Irish trainer and jockey apologize for separate incidents of posing with dead horses
Horse racing’s image received another grievous blow on Tuesday when an Irish jockey apologized after a video emerged of him straddling the corpse of a horse which had just suffered a cardiac arrest.
Rob James’ apology came a day after the leading Irish trainer he rides for, Gordon Elliott, was banned from entering runners in British races after he admitted to posing for a photo while sitting on the back of a dead horse that had just died of a heart attack in a training run.
A hearing into the conduct of Elliott, one of the biggest names in British and Irish racing, will be heard on Friday by the Irish Horseracing Regulatory Board, which is also investigating the incident involving James. which he said took place in 2016.
James, an amateur jockey who won a race at the prestigious Cheltenham Festival last year aboard the Elliott-trained horse Milan Native, said the incident took place in 2016. He said his actions were “wholly inappropriate and disrespectful” and he was “heartbroken by the damage” he has caused.
“I sincerely apologize to the owners of the mare, the staff who cared for her, the horseracing industry and all followers of horse racing for my actions,” he told the Irish Field, a racing newspaper in Ireland.
“To try defending my stupidity at the time would add further insult and hurt to the many loyal people that have supported me during my career. I have caused embarrassment to my employers, my family and most importantly the sport I love.”
James said the horse in the video — a 5-year-old mare — had just suffered a sudden cardiac arrest during exercise. Others watched and laughed as James climbed onto the horse, and patted her as he got off.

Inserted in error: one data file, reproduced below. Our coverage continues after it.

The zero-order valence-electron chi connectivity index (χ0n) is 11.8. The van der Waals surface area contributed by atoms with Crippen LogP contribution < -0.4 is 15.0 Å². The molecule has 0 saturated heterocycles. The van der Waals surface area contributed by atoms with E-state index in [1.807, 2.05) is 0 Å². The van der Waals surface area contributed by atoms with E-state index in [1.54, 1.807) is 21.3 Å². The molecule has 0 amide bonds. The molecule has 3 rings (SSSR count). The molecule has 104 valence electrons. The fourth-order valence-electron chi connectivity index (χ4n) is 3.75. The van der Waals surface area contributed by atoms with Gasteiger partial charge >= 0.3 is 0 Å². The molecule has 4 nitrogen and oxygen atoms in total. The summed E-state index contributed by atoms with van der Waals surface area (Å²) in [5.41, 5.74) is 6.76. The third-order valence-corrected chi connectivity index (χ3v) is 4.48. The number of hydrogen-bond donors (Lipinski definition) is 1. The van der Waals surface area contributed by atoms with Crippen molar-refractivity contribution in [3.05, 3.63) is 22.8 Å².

The sport was already reeling from the anger caused by a picture of Elliott, who was seen posing for a photo with two fingers held out while he was on the phone.
Elliott said it was a “moment of madness” and accepted his actions were “indefensible.”
Squeaky Cheeky was euthanized Sunday after breaking down during a race at Santa Anita. Five horses have died at the track since Dec. 26.
Figures from across racing have expressed their shock at the conduct of Elliott and James, while also attempting to emphasize that they were exceptions to the rule.
“Shocking couple of days for the image of horse racing, but as with most things, 0.01% of people can ruin [it] for the rest,” said Michael Owen, a former England soccer player who owns racehorses. “There are hundreds of thousands of people that literally worship their horses, so this incident can’t possibly tarnish the rest of us.”
Elliott’s temporary suspension issued by the British Horseracing Authority comes two weeks before his biggest meeting of the year, the Cheltenham Festival, where he has been the leading trainer on two occasions.
That is followed by the Grand National at Aintree, where Elliott has been the winning trainer three times.
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